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Politicians Barred from Speaking at 9/11 Anniversary Ceremony

The South Tower reflecting pool, with what will be the National September 11 Museum in the background.
The South Tower reflecting pool, with what will be the National September 11 Museum in the background.
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DNAinfo/Olivia Scheck

LOWER MANHATTAN — No politicians will be allowed to speak at the 9/11 anniversary commemoration at Ground Zero this fall, in a departure from previous years, the foundation that runs the ceremony announced Wednesday.

"This year, the reading of the names by family members will be the exclusive focus of the program," wrote Joe Daniels, president of the National September 11 Memorial and Museum, in a letter to 9/11 family members Wednesday.

Daniels later added in a statement, "The National September 11 Memorial is focused on honoring the victims and their families in a way free of politics, and this ensures that continues."

During previous anniversary ceremonies, Mayor Michael Bloomberg made brief introductory remarks, while politicians including President Barack Obama, Gov. Andrew Cuomo and New Jersey Gov. Chris Christie read lines of poetry or literary selections about mourning and resilience.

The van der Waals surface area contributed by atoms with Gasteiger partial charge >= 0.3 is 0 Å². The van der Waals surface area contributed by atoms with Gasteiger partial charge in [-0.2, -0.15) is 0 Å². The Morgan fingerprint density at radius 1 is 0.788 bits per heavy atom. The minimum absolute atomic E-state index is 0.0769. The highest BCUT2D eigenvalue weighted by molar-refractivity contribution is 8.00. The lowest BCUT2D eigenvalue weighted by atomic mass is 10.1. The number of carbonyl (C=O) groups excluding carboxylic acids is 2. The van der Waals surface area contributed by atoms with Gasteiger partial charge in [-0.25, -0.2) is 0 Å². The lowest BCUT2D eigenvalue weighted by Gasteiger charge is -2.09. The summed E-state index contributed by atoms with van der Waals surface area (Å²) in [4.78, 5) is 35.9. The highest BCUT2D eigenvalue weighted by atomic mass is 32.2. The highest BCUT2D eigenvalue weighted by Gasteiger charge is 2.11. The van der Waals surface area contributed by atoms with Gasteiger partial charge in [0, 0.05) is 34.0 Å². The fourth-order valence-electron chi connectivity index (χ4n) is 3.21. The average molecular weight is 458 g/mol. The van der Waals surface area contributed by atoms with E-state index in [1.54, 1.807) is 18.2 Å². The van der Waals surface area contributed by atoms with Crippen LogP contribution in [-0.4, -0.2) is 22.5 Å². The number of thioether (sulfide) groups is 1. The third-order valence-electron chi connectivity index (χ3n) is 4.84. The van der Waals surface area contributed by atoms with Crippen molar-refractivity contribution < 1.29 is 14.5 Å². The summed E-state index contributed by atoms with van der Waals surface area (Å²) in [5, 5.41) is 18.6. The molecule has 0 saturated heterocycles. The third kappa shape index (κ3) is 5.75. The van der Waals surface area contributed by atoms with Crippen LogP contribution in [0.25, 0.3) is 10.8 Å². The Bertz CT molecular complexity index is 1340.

But on the 11th anniversary this fall, none of those politicians will be allowed to speak, Daniels said.

The decision comes amid a public battle over the future of the 9/11 Memorial and Museum, which has pitted Bloomberg, who chairs the memorial's foundation, against Cuomo and Christie, who want the federal government to take over the sacred 8-acre space.

Construction on the underground 9/11 Museum has halted amid a $300 million fight between the memorial foundation, run by Bloomberg, and the Port Authority, run by Cuomo and Christie. The two governors also joined some 9/11 family members recently in asking the National Park Service to take over the memorial and museum from the nonprofit foundation that currently runs it.

But in a statement, a spokesman for Cuomo did not dispute the decision to exclude politicians from making remarks at this year's ceremony.

"The decision is the memorial's to make, and we are supportive of it," the spokesman said.

Also on Wednesday, Daniels announced that the reading of the names of all the nearly 3,000 victims of the 9/11 attacks and the 1993 World Trade Center bombing will continue this year as it has in the past.

Bloomberg had said last year that the memorial foundation was considering scrapping the name reading following the 10th anniversary, a possibility many 9/11 family members opposed.

Family members of 9/11 victims who want to participate in the name reading must contact the city at 212-442-8953 by Aug. 3. The readers will be selected via lottery.